Monday, 14 July 2008

The Freddie and Fannie bailout begins

It was inevitable. On Sunday evening, the US Treasury announced a rescue plan for the two mortgage giants - Freddie Mac and Fannie Mae. It was simply inconceivable that the two institutions could fail.

The plan has three components:

A liquidity injection: - The US treasury will provide a line of credit to Freddie and Fannie.

Partial nationalization: - In order to provide additional capital, the treasury will be granted temporary authority to purchase shares the two GSEs. This sounds a lot like a limited rights issue.

Regulatory reform: - In future, the Fed will keep Freddie and Fannie on a tight leash.

In the short run, these measures will probably stabilise the share prices of the two institutions. Long term, the measures will be horrifically expensive. It will also prevent the GSEs from helping revive the US housing market.

Since the Treasury doesn't create dollars (the Fed does that) the liquidity injection will require the US treasury to issue debt. Likewise, the share issue will also require an increase in public sector debt. Since Freddie and Fannie are probably insolvent, the US treasury will have to kiss goodbye to billions.

The regulatory reform, if effective, will restrict the activities of Freddie and Fannie. Both institutions played a central role in the mortgage market, shifting illiquid mortgage contracts from retail banks to wholesale investors.

In the process, far too much housing market risk ended up on the balance sheets of the two institutions. Effective regulatory reform will seek to reduce these risks, and return it to the retail banks. This repatriation of risk will ultimately reduce the mortgage approvals, tighten lending standard, and raise mortgage rates. This will do nothing to stabilize US house prices.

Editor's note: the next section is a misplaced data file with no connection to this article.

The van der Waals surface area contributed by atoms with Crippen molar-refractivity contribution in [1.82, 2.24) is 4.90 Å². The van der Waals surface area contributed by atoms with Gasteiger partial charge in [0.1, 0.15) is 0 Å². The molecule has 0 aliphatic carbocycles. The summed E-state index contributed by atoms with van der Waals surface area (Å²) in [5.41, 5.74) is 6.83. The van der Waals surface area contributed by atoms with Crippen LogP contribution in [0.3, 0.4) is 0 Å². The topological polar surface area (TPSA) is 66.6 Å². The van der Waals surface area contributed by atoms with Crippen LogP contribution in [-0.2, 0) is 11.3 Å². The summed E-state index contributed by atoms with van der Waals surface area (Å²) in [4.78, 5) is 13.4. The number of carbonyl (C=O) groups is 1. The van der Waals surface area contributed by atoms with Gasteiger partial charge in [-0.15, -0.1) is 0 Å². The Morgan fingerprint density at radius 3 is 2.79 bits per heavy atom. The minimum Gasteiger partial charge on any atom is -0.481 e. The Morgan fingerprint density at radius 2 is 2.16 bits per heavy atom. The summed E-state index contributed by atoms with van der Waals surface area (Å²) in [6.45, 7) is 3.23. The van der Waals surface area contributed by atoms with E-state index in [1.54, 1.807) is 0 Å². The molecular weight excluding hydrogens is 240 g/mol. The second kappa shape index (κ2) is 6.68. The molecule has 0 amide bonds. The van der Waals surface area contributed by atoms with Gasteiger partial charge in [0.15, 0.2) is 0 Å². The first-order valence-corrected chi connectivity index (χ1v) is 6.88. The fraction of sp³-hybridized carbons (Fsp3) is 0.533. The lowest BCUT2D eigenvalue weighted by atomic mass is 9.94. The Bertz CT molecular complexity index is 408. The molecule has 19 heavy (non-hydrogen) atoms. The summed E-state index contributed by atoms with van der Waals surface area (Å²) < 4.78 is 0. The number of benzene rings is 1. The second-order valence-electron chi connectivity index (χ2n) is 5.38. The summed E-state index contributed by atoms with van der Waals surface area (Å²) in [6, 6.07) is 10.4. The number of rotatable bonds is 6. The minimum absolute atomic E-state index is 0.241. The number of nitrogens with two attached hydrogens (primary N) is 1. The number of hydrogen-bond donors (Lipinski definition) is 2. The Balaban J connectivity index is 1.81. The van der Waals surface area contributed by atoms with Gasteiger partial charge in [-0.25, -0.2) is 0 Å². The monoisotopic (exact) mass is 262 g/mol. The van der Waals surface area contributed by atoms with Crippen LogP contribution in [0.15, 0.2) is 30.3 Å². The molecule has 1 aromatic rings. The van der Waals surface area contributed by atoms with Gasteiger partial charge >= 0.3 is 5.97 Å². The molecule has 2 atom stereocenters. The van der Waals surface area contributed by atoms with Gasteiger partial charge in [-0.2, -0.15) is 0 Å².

The US housing bailout is now congealing around three initiatives; save Freddie and Fannie, insure subprime loans, and cover retail deposits via the FDIC. The bailout won't stabilize US house prices, but it might save the US financial system. The cost of this rescue plan will be enormous.

Other blog posts on the Freddie and Fannie bailout

Calculated risk
Dr. Housingbubble
Blown Mortgage
Infectious Greed


Anonymous said...

If only we could turn back the clock back to 2004.

Anonymous said...

This is simply transfering the cost of failure from the investor to the taxpayer. It will not reboot the system, and like you said it will not reblow the housing bubble.

No such thing as a free lunch, so watch what it does to long term treasury rates.


Mark Wadsworth said...

So they are going for a Japanese long-drawn-out solution. Ah well.

Budvar said...

Let's see now, over the week end we have Indymac go tits up and fanny and freddy are both really up shit creek.

So what happens this morning as the exchanges open? The USD index is up 30 points and gold drops 10 bucks!! All we need now is for Gordon the unelected to get back from a meeting with Imadinnerjacket waving a piece of paper extolling the virtues of "Peace in our time".

Anonymous said...

I agree with Nick above - and just how great is the injustice to the taxpayer?

The Fed lends money at low rates to Fanny and Freddy, in order to save the guarantees on mortgages charging a much higher rate because of 'risk', when there is no risk.

Even the householder who bought out of necessity several years before the top of the bubble will watch his house decline in value, and pay a stiff mortgage under threat of eviction, while his taxes help out profligate borrowers who manage to survive and lenders who endure no risk

This reveals the taxation system in the US version of democracy as intrinsically immoral. It really stinks - as one Senator said, capitalism for the poor, socialism for the rich.

B. in C.

Anonymous said...


The bulltards are still fighting it out and choosing any news whatsoever as a reason to buy. Add in to that all the socialist market intervention (Bear, Freddie, Fannie and soon-Lehmans bailouts, tape-painting, discount window opening etc) and its clearly a good idea to stay the hell away from it all. Even the smart traders are losing their shirts (Buffet and Soros both down about 5% for the year).